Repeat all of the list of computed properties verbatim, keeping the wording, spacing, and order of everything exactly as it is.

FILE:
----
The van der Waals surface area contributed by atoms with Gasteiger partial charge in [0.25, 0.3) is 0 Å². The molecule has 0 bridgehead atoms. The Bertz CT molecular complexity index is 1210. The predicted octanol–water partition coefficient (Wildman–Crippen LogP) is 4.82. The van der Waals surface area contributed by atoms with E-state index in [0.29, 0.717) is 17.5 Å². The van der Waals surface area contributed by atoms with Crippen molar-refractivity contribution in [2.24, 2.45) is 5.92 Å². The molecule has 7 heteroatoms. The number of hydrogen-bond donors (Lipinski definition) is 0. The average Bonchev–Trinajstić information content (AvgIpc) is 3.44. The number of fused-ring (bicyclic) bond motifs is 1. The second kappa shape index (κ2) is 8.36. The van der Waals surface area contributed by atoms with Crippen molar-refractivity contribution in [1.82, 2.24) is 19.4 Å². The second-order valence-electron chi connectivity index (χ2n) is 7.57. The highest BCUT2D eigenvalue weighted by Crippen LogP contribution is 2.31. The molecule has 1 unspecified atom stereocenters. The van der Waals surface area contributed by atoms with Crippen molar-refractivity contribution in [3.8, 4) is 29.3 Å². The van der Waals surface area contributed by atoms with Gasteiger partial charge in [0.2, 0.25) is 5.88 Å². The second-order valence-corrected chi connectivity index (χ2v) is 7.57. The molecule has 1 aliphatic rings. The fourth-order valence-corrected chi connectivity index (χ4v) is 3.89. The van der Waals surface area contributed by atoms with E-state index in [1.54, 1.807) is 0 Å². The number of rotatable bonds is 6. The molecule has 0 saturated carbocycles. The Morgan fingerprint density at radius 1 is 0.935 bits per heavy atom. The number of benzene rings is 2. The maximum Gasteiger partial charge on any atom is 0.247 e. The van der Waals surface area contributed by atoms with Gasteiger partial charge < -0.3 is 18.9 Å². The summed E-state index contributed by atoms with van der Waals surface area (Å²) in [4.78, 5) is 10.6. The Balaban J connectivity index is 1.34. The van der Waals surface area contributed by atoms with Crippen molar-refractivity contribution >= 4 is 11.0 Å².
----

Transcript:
The van der Waals surface area contributed by atoms with Gasteiger partial charge in [0.25, 0.3) is 0 Å². The molecule has 0 bridgehead atoms. The Bertz CT molecular complexity index is 1210. The predicted octanol–water partition coefficient (Wildman–Crippen LogP) is 4.82. The van der Waals surface area contributed by atoms with E-state index in [0.29, 0.717) is 17.5 Å². The van der Waals surface area contributed by atoms with Crippen molar-refractivity contribution in [2.24, 2.45) is 5.92 Å². The molecule has 7 heteroatoms. The number of hydrogen-bond donors (Lipinski definition) is 0. The average Bonchev–Trinajstić information content (AvgIpc) is 3.44. The number of fused-ring (bicyclic) bond motifs is 1. The second kappa shape index (κ2) is 8.36. The van der Waals surface area contributed by atoms with Crippen molar-refractivity contribution in [1.82, 2.24) is 19.4 Å². The second-order valence-electron chi connectivity index (χ2n) is 7.57. The highest BCUT2D eigenvalue weighted by Crippen LogP contribution is 2.31. The molecule has 1 unspecified atom stereocenters. The van der Waals surface area contributed by atoms with Crippen molar-refractivity contribution in [3.8, 4) is 29.3 Å². The van der Waals surface area contributed by atoms with Gasteiger partial charge in [0.2, 0.25) is 5.88 Å². The second-order valence-corrected chi connectivity index (χ2v) is 7.57. The molecule has 1 aliphatic rings. The fourth-order valence-corrected chi connectivity index (χ4v) is 3.89. The van der Waals surface area contributed by atoms with E-state index in [1.54, 1.807) is 0 Å². The number of rotatable bonds is 6. The molecule has 0 saturated carbocycles. The Morgan fingerprint density at radius 1 is 0.935 bits per heavy atom. The number of benzene rings is 2. The maximum Gasteiger partial charge on any atom is 0.247 e. The van der Waals surface area contributed by atoms with Gasteiger partial charge < -0.3 is 18.9 Å². The summed E-state index contributed by atoms with van der Waals surface area (Å²) in [4.78, 5) is 10.6. The Balaban J connectivity index is 1.34. The van der Waals surface area contributed by atoms with Crippen molar-refractivity contribution >= 4 is 11.0 Å².